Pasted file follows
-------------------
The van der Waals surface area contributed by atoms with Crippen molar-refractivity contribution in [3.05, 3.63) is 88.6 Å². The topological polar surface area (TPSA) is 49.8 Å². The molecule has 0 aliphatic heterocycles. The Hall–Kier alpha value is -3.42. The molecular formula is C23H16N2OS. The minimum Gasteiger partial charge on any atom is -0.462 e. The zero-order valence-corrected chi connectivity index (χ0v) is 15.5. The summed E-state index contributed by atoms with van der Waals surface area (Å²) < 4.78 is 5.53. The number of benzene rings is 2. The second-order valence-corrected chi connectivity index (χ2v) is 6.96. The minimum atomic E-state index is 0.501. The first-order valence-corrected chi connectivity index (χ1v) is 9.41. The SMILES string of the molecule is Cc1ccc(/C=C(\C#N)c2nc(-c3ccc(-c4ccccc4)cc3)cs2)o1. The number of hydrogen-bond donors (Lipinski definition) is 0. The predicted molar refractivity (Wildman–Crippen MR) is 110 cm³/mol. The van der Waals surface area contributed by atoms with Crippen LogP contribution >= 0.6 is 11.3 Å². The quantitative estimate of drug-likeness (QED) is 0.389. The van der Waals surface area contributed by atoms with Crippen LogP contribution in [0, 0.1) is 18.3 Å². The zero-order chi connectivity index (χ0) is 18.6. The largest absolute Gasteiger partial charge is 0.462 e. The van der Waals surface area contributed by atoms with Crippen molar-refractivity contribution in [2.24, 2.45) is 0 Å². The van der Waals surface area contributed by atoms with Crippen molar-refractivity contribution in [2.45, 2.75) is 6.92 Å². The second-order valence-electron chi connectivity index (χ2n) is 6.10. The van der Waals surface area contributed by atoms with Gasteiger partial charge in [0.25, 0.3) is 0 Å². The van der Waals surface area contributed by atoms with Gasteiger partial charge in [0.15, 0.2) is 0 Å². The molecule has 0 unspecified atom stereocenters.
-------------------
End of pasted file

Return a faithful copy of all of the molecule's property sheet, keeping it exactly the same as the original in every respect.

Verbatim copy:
The van der Waals surface area contributed by atoms with Crippen molar-refractivity contribution in [3.05, 3.63) is 88.6 Å². The topological polar surface area (TPSA) is 49.8 Å². The molecule has 0 aliphatic heterocycles. The Hall–Kier alpha value is -3.42. The molecular formula is C23H16N2OS. The minimum Gasteiger partial charge on any atom is -0.462 e. The zero-order valence-corrected chi connectivity index (χ0v) is 15.5. The summed E-state index contributed by atoms with van der Waals surface area (Å²) < 4.78 is 5.53. The number of benzene rings is 2. The second-order valence-corrected chi connectivity index (χ2v) is 6.96. The minimum atomic E-state index is 0.501. The first-order valence-corrected chi connectivity index (χ1v) is 9.41. The SMILES string of the molecule is Cc1ccc(/C=C(\C#N)c2nc(-c3ccc(-c4ccccc4)cc3)cs2)o1. The number of hydrogen-bond donors (Lipinski definition) is 0. The predicted molar refractivity (Wildman–Crippen MR) is 110 cm³/mol. The van der Waals surface area contributed by atoms with Crippen LogP contribution >= 0.6 is 11.3 Å². The quantitative estimate of drug-likeness (QED) is 0.389. The van der Waals surface area contributed by atoms with Crippen LogP contribution in [0, 0.1) is 18.3 Å². The zero-order chi connectivity index (χ0) is 18.6. The largest absolute Gasteiger partial charge is 0.462 e. The van der Waals surface area contributed by atoms with Crippen molar-refractivity contribution in [2.24, 2.45) is 0 Å². The van der Waals surface area contributed by atoms with Crippen molar-refractivity contribution in [2.45, 2.75) is 6.92 Å². The second-order valence-electron chi connectivity index (χ2n) is 6.10. The van der Waals surface area contributed by atoms with Gasteiger partial charge in [0.25, 0.3) is 0 Å². The van der Waals surface area contributed by atoms with Gasteiger partial charge in [0.15, 0.2) is 0 Å². The molecule has 0 unspecified atom stereocenters.